June 9, 2015
Microsoft Exchange Server is prone to a cross-site request-forgery vulnerability. An attacker can exploit this issue to perform unauthorized actions in the context of a logged-in user of the affected application. This may aid in other attacks.
- Microsoft Exchange Server 2013 Cumulative Update 8
- Microsoft Exchange Server 2013 SP1
Block external access at the network boundary, unless external parties require service.
Filter access to the affected computer at the network boundary if global access isn’t needed. Restricting access to only trusted computers and networks might greatly reduce the likelihood of a successful exploit.
Run all software as a nonprivileged user with minimal access rights.
Attackers may successfully exploit client flaws in the browser through cross-site scripting vulnerabilities. When possible, run client software as regular user accounts with limited access to system resources. This may limit the immediate consequences of client-side vulnerabilities.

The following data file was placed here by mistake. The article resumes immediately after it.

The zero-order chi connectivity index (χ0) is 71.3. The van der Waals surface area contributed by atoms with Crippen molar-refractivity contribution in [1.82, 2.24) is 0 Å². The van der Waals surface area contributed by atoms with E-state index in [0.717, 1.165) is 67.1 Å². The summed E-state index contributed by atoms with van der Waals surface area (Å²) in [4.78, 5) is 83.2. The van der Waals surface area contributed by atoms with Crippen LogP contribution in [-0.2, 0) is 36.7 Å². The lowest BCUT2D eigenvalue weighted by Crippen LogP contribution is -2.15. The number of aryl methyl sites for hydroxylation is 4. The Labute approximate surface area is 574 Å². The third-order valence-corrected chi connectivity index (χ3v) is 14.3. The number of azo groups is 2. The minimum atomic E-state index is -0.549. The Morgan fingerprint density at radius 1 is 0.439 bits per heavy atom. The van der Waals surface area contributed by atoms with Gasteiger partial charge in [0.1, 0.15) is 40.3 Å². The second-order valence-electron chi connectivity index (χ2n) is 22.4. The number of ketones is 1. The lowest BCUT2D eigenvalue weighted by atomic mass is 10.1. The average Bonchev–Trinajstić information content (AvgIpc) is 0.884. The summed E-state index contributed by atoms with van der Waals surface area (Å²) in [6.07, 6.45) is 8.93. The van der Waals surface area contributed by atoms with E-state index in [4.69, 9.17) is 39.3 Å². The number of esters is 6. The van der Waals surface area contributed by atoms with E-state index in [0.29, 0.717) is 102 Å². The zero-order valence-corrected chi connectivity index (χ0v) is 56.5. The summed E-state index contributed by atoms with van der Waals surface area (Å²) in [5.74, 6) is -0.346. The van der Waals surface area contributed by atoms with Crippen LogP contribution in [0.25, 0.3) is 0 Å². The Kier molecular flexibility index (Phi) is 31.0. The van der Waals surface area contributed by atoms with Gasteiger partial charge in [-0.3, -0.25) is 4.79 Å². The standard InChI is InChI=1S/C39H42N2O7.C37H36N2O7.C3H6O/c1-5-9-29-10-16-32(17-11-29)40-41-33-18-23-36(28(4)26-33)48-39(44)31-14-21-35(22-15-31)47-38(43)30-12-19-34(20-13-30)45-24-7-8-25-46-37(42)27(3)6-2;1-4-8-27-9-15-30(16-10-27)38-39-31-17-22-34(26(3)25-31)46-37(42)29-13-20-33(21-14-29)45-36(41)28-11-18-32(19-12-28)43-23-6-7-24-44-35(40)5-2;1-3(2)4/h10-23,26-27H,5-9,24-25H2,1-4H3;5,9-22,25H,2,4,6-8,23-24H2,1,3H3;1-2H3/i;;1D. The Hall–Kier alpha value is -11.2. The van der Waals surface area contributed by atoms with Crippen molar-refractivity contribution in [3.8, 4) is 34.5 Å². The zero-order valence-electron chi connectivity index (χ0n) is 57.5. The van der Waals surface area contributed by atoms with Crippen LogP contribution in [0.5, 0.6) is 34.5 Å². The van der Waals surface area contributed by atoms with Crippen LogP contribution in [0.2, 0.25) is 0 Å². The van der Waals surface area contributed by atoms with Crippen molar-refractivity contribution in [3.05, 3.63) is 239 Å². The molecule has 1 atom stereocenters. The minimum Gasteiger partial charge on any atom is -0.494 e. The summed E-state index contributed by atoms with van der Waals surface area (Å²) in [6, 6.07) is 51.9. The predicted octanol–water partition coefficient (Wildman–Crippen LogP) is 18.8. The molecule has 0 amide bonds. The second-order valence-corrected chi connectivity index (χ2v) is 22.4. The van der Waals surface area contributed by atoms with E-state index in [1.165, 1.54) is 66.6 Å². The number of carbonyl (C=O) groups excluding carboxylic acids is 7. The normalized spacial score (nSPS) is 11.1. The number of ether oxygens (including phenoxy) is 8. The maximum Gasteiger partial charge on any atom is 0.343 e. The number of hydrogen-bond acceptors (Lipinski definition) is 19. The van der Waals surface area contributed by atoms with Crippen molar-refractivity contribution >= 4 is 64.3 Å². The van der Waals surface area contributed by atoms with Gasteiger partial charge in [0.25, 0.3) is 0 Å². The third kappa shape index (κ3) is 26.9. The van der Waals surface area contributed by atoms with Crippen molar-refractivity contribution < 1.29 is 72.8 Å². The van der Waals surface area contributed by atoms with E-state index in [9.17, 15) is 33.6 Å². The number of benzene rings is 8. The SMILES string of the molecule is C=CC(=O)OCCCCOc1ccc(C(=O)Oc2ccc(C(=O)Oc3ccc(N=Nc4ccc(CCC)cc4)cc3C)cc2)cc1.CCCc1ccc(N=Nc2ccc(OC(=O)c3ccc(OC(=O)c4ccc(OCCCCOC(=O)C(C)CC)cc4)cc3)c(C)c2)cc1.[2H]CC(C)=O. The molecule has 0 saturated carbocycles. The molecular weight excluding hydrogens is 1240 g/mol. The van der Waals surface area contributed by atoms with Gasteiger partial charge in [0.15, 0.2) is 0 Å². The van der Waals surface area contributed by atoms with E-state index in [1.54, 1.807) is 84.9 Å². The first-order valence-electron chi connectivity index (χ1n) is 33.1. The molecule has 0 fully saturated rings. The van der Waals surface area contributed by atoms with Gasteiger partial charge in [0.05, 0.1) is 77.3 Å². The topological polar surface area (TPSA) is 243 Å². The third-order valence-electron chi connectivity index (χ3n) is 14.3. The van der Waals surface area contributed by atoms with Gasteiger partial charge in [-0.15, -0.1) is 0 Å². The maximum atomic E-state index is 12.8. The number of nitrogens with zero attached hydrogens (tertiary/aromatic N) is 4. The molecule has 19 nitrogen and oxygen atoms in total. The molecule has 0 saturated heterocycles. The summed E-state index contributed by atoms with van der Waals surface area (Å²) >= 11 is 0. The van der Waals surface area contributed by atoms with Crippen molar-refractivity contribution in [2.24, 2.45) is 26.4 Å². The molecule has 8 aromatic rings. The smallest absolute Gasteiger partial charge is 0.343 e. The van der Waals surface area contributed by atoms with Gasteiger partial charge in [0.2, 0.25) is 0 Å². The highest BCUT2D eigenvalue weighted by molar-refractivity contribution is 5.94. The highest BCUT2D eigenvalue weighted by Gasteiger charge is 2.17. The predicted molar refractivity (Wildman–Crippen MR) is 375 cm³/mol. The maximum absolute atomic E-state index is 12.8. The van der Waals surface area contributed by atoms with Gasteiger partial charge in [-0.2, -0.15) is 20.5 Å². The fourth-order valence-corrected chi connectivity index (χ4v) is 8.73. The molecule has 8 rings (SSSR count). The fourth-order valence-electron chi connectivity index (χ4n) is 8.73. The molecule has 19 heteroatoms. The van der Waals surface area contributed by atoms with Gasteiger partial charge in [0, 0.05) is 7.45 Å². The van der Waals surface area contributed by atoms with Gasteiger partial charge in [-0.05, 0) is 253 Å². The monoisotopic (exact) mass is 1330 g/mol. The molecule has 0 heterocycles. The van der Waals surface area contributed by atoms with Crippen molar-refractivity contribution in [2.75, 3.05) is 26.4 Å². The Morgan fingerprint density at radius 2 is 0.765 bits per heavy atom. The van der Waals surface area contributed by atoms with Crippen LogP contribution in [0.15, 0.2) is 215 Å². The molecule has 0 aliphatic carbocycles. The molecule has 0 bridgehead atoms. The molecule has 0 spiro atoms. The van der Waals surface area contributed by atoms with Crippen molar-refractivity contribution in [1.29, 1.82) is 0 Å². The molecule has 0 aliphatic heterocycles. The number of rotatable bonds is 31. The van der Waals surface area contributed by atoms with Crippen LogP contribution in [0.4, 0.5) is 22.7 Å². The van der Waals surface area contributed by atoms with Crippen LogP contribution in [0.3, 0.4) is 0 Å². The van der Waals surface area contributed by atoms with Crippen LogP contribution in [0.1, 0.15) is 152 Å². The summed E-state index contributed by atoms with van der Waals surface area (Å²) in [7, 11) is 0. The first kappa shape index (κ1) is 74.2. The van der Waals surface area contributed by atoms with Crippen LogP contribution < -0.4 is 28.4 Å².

Deploy network intrusion detection systems to monitor network traffic for malicious activity.
Deploy NIDS to detect and block attacks and anomalous activity such as requests containing suspicious URI sequences. Since the webserver may log such requests, review logs regularly.
Do not follow links provided by unknown or untrusted sources.
Web users should be cautious about following links to websites that are provided by unfamiliar or suspicious sources. Filtering HTML from emails may help remove a possible vector for transmitting malicious links to users.
Updates are available. Please see the references or vendor advisory for more information.
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